Court stops Fisp operations

Barely days after government launched the 2017/18 Farm Input Subsidy Programme (Fisp), the High Court in Blantyre has halted any operations relating to the programme pending a judicial review.

The court’s decision follows an interim order for stay that Transglobe Produce Exports Limited obtained after it was dropped from participating in the programme.

SFFRFM officials opening this year’s Fisp bid documents in Blantyre in this file photo

Effectively, this could mean that the Ministry of Agriculture, Irrigation and Water Development and the Smallholder Farmers Fertiliser Revolving Fund of Malawi (SFFRFM) cannot continue to distribute coupons while suppliers may not sell the inputs under the programme.

According to the stay order, Judge Kenyatta Nyirenda has also directed the ministry and SFFRFM to “complete the public procurement process” under Fisp by allowing Transglobe to participate in it.

However, the court granted the stay on condition that the applicant (Transglobe) file an inter-partes application in respect of the stay order to be heard this Friday.

Through their lawyers, Ritz Attorneys at Law, Transglobe is, among others, seeking court relief to declare that the decision by the ministry and SFFRFM “refusing or ignoring or neglecting and/or otherwise failing” to award a contract to them contravenes or violates their right to economic activity without any legal justification and is, therefore, illegal.

Further, Transglobe wants the court to declare that the decision “ultra vires the applicant’s right” to legitimate expectations and must, therefore, be quashed.

The company’s argument is based on the premise that all key players (State agencies) in the programme gave them a go ahead to participate in the business.

The agencies include Office of the Director of Public Procurement (ODPP), the Anti-Corruption Bureau (ACB) and the Attorney General (AG).

In addition, the High Court, in judicial review case number 42 between Transglobe and the Speaker of the National Assembly, also declared there was nothing to stop the company from participating in Fisp.

A communication from ODPP dated October 6 2017 to SFFRFM chief executive officer Andy Kalinde, which The Nation has seen, confirmed the clearing of Transglobe, allowing it to participate in Fisp.

Government designated contract management for fertiliser suppliers to SFFRFM.

“As regards the matter relating to Transglobe Produce Exports Limited, we confirm that we have received clearance from relevant legal authorities… No objection has been granted for you to award the contract for supply to Transglobe as approved by your IPC [internal procurement committee],” reads part of the letter signed by director of public procurement Paul Taulo.

Minister of Agriculture , Irrigation and Water Development Joseph Mwanamvekha was not available yesterday to comment on the implications of the order on Fisp this season.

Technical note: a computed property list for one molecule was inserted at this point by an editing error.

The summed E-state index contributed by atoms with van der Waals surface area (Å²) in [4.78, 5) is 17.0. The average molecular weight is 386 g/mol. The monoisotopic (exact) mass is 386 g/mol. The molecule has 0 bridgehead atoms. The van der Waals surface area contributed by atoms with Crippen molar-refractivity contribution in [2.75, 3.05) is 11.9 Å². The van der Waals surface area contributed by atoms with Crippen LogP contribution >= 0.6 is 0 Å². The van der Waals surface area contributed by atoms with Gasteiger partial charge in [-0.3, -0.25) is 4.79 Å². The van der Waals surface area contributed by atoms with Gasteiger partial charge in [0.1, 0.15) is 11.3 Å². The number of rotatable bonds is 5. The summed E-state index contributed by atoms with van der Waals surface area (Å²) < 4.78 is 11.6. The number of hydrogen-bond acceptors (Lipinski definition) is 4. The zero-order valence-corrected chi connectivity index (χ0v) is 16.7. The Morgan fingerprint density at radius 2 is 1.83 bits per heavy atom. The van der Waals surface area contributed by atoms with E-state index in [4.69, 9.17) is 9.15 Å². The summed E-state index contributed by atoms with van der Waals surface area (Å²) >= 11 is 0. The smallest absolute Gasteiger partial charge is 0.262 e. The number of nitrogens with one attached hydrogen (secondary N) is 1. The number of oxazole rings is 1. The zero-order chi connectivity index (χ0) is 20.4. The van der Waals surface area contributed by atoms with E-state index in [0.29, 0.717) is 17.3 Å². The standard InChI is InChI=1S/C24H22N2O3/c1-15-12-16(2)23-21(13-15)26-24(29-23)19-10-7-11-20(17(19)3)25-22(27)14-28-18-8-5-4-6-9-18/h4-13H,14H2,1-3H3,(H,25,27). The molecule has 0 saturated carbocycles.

Attorney General Charles Mhango yesterday declined to comment on the matter when contacted, saying it was dangerous to do so as the issue was in court.

He said: “The matter is coming in court on Friday so I can’t comment on anything at this stage because whatever I say might influence the Judge.”

SFFRFM approved 14 companies out of the 32 that submitted their bids to supply fertiliser and seeds for the 2017/18 agricultural season, which will see about 900 000 farming families benefiting from the programme.

However, it allegedly excluded Transglobe despite being shortlisted after the Parliamentary Committee on Agriculture, Irrigation and Water development recommended that it be dropped from the list of suppliers because one of its directors is answering cases in court related to the controversial procurement of maize from Zambia.

The 2017/18 Fisp coupon distribution exercise was rolled out last week in Mchinji. Each beneficiary will get a coupon to access two bags of fertiliser and certified seed through selected agro-dealers nationwide.

Government will subside NPK and Urea fertilizers per 50 kg bag for K15 000 and K6 000 for a 5kg maize seed or sorghum while a two kilogrammes bag of legume seed will be sold at K2 050.

Transglobe was dragged to court by the State because of its alleged unlawful dealings with former Minister of Agriculture George Chaponda into the Zambia maize import last year.

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  1. Transglobe is setting a very bad precedence here. There are other 18-1 suppliers who were not awarded the contracts apart from Transglobe. Should these companies also take injunctions? What does ‘all key state organs cleared them’ means, when actually it is within the responsible agencies’s powers to decide who can be trusted with handling public service? Does being cleared result in being awarded a contract? Did the other bidders who failed to secure contracts failed because they were not cleared? Otherwise this whole Transglobe thing is reflecting badly on us, Malawians. Some people are patronising too much on issues that affect millions, for their narrow and selfish interests. I hope for a day when judgement will be melted on criminals who have infested our public and private institutions.

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